Bizvet, Inc.; Tufts University Cummings School of Veterinary Medicine, Walpole, MA, USA
Marketing is the process of planning and executing the development, pricing, promotion and distribution of goods and services, with the purpose of achieving practice goals. By anticipating and satisfying the wants and needs of the consumer, products and services flow from the practice to the pet owner.
Marketing sometimes gets a bad reputation amongst veterinarians, but there is nothing immoral or unethical about meeting the health care needs of patients. In fact, in these days of heightened awareness of compliance, it might well be considered unethical for practices not to make their clients aware of products and services for which their pets may benefit.
Marketing is not about selling unwanted services, but is a method of meeting the needs of clients by informing them of what they should be doing for their pets and how the veterinary hospital can help meet those needs. Today's marketing is about developing long-term productive relationships with clients. It is a client-oriented business philosophy that stresses customer satisfaction as the key to achieving practice goals.
Internal marketing directs marketing efforts towards existing clients, while external marketing efforts target new clientele. To be effective, a marketing plan must address both concerns. Future growth in veterinary practices comes from increased utilization of services from those existing clients as well as the entry of new clients to the practice (which must at least offset the regular attrition of clients in the practice). Dramatic gains can be made in many practices simply by providing needed information to the public and to existing clients. Traditional "selling" need not be part of a professional marketing plan.
Internal marketing deals with promoting services to existing clients. Existing clients are already a well-defined population whose healthcare predilections are easily accessible. Compliance studies have shown that existing clients are rarely following existing protocols for most veterinary hospitals, so marketing to existing clients is both medically necessary and cost effective.
The Need for Internal Marketing
Organized veterinary medicine is failing the vast majority of clients that are already using veterinarians for their pets' health care needs. The failure is not one of medical incompetence, but of limited information sharing. Seeing veterinarians on a once-a-year basis means that pet owners are getting information from other potentially less-informed sources the remainder of the time.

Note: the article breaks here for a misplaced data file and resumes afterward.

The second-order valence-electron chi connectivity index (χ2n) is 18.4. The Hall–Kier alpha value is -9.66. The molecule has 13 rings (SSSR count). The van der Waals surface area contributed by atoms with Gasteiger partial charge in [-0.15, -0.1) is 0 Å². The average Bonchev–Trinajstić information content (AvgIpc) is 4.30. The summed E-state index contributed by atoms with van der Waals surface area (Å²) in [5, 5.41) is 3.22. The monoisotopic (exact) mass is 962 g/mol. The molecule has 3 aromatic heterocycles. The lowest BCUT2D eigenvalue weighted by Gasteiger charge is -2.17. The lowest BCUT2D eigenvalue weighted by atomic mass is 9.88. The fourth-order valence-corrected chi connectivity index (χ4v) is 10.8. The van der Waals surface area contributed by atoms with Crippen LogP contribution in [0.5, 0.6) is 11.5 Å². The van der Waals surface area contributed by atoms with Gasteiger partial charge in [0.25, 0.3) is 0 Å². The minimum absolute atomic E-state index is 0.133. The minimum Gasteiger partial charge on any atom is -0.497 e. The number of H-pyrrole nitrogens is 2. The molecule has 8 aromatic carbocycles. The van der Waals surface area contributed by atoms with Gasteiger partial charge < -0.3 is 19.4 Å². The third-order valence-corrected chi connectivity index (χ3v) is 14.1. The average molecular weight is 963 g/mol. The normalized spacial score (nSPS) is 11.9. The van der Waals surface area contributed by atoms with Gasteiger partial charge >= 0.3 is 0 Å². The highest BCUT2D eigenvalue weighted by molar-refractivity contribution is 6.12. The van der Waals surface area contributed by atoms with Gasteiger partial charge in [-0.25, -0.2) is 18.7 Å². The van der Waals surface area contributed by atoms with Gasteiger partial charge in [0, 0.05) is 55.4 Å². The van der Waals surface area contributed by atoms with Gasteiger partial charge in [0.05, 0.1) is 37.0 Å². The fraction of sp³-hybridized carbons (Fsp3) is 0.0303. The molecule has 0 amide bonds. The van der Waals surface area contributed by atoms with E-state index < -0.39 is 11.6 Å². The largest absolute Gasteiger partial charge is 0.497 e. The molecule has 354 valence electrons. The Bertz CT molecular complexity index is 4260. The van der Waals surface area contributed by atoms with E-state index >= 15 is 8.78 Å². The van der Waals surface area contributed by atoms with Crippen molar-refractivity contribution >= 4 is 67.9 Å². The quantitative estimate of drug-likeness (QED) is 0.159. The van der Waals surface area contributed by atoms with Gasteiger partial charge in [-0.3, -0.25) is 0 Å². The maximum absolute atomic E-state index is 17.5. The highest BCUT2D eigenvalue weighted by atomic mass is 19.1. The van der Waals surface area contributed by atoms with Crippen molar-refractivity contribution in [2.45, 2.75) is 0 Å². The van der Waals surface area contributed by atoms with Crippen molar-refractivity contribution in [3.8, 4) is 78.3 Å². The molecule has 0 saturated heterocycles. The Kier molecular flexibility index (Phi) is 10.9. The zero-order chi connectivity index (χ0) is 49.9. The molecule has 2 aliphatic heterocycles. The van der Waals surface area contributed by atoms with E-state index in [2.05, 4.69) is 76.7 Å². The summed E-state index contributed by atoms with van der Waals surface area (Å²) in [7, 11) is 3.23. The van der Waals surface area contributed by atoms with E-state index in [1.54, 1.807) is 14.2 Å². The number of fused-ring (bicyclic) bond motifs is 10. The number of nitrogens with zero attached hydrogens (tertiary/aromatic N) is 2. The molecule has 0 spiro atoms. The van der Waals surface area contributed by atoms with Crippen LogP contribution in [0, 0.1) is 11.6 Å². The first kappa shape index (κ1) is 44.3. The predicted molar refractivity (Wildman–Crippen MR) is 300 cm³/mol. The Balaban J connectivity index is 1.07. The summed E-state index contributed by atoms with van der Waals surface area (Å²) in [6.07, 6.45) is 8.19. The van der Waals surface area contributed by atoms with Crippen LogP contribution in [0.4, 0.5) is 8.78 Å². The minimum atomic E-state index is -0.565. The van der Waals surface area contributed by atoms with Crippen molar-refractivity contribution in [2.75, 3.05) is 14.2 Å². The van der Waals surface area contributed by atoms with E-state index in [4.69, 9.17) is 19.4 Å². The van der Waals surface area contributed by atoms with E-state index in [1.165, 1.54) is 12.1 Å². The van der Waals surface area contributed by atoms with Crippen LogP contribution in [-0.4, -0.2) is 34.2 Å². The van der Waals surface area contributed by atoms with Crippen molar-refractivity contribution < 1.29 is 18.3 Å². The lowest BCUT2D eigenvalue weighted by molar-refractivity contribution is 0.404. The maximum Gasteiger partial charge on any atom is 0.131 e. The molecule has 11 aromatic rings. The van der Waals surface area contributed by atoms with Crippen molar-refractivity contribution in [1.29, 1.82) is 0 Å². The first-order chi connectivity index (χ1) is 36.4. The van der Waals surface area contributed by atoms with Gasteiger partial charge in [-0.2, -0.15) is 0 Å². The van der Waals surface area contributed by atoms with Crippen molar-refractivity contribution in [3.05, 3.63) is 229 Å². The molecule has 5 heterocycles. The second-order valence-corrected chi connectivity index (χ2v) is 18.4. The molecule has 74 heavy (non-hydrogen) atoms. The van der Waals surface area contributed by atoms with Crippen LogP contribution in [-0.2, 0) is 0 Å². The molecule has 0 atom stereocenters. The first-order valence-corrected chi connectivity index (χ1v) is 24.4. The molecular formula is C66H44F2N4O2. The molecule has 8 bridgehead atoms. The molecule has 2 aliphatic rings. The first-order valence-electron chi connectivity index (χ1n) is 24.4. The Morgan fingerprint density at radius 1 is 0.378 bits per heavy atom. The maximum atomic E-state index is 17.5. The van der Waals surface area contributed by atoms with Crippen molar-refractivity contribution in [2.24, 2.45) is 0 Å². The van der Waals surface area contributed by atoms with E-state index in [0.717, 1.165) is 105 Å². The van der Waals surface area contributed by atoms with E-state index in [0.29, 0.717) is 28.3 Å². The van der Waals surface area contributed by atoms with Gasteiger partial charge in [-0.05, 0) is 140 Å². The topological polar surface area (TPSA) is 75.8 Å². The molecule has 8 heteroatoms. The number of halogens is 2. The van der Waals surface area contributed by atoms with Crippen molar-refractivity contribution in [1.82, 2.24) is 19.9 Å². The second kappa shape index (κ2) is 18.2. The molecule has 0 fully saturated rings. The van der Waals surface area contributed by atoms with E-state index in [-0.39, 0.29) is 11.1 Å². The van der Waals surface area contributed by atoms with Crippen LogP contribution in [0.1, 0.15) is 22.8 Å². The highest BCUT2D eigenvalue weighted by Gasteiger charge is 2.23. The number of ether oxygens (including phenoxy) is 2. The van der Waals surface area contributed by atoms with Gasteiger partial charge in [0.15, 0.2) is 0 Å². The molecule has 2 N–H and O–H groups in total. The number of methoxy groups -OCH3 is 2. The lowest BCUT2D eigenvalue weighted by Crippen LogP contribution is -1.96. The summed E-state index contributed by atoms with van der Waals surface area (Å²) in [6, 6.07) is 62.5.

Internal marketing is not about selling; it is about educating. Veterinarians need to inform clients about the proper ways of caring for their pets. The more complete the picture provided, the more likely there is to be compliance and good choices made by clients. Similarly, the more often clients hear the same message from different individuals from within the hospital, the more likely they are to act on it.
Effective internal marketing requires knowledge of the pets being served by the practice, contact information for owners, and some way to measure compliance. Whether the system is computerized or manual, if the information is not available in the records, then it is hard to use it productively for internal marketing efforts.
The practice must be able to track this information and direct client educational materials to those owners who have been notified but have not yet acted. The information of what services are outstanding for any individual animals must be available as a central resource, not just buried in the medical records.
Personalized Pet Care
As a profession, veterinarians have tended to make generalized rules for patient care, but in the age of the Internet, clients are expecting customized solutions and deserve such. Is the medical care of a Labrador retriever really that similar to the needs of a Shih Tzu? Groomers certainly appreciate the differences, as do boarding facilities, but veterinarians for the most part still embrace a one-size-fits-all healthcare philosophy. The profession is just coming to terms with the frequency of vaccine administration as a general ruling but have yet to address similar concerns--should a Chihuahua receive the same vaccine dose as a Great Dane? Should a Doberman pinscher receive vaccinations on the same recommended interval as a Shetland sheepdog? Are all pets considered senior (geriatric) at 7 years of age?
Each breed has its own risk factors for diseases, and veterinarians would be well served to understand these differences when developing internal marketing efforts.1 Similarly, protocols should be established for monitoring patients on therapeutic or preventive regimens. Sometimes, delivering doses of medications on a monthly basis to owners is superior to selling them a year's supply if they are prone to missing doses. Animals on most medications should be monitored periodically for therapeutic benefits as well as for adverse effects. All animals require some form of periodic monitoring, even if they are otherwise healthy and just on preventive medicine regimens.